EVAN’s obligation: Replacing urgency with faith
Heart pounding, knees shaking, I listened to my EVAN 101 professor outline the assignment requirements for the evangelism paper. My forehead wrinkled and eyes directed to the floor, something within me didn’t feel right as I began to prepare myself for approaching and talking to an unbelieving stranger.
I took EVAN 101 in the fall semester of my freshman year of college and can honestly say that I was initially looking forward to it. Upperclassmen I knew told me that it was an amazing course that impacted their faith immensely.
And it was amazing — at first. The lectures were engaging, the students around me asked good questions and it felt like a good introduction to Liberty courses. Once I learned of the required, uncomfortable and point-heavy evangelism assignments, I began to look at that same class in a different way. I began to feel a weight that I couldn’t shake. We all felt it.
One Saturday afternoon, a fellow student tried to evangelize me outside of Williams Stadium and, in that moment, I saw a mirror of the discomfort, awkwardness and misplaced urgency that I felt. I became concerned that the reasoning behind why I was sharing the gospel was unbiblical. To put this clearly, I feared that if I shared the gospel for a grade, I would effectively be violating my conscience; I feared cheapening and misrepresenting the good news of Christ Jesus.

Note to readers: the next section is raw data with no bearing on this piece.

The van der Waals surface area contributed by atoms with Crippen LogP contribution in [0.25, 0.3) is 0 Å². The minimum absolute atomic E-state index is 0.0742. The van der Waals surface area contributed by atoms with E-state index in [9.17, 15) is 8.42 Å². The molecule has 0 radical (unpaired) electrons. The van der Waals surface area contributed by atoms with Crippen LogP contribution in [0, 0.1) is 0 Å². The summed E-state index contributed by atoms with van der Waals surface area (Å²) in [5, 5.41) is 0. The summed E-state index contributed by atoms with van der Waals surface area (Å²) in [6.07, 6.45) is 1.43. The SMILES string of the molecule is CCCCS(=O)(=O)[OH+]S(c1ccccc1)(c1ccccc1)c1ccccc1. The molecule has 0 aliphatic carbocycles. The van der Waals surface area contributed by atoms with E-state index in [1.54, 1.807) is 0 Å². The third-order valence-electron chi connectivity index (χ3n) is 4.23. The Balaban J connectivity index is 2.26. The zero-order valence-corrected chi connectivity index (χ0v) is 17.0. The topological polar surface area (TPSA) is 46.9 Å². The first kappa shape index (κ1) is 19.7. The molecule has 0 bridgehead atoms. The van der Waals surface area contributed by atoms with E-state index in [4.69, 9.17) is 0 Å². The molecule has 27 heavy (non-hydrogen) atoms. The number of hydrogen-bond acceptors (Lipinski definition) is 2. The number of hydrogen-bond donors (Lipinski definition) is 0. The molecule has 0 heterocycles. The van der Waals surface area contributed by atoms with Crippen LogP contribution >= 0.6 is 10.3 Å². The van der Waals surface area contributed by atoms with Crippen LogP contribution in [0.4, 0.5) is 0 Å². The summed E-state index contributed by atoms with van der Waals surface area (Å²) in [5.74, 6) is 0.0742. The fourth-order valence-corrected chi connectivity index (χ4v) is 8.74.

Some see engaging the evangelism assignment as a “choose the lesser of the two evils” scenario. They’d rather complete it with a questionable conscience (effectively sinning, as stated by Romans 14:23) than get a bad grade or lie about completing their assignment (I’ve had friends pick this option as well). I chose to see it as an opportunity to walk faithfully with God in spite of my discomfort.
I couldn’t change my circumstances. EVAN 101 is a required course, and I wanted to get an A in that class. However, I could reorient my focus.
I began to pray frequently that the Lord would provide an opportunity for me to share the gospel without thinking about the grade, fully focused on sharing the love and truth of my savior. It wasn’t until a retrospective conversation with my father that I realized I had done exactly that: I had a conversation that fulfilled all of the paper requirements with an unbelieving classmate. Doubting that I had actually accomplished this, I prayed again for another gospel conversation. Not long after, I had a difficult conversation with a friend that hit all the points that EVAN 101 required.
Whether you agree with this assignment or not, if you are a Christian, you have an obligation to live faithfully and truthfully to the best of your ability and to glorify God in all that you do (1 Corinthians 10:31). You may not be able to control your circumstances, but you can control your responses to them. I learned this lesson through wrestling with my uncertainty and ultimately determining that I trusted my heavenly father to provide me with what I needed to honor both him and my professor.
So, as many of you freshmen gear up to complete these assignments, take a deep breath and prayerfully approach the situation. It worked for me.
Glen is an opinion writer for the Liberty Champion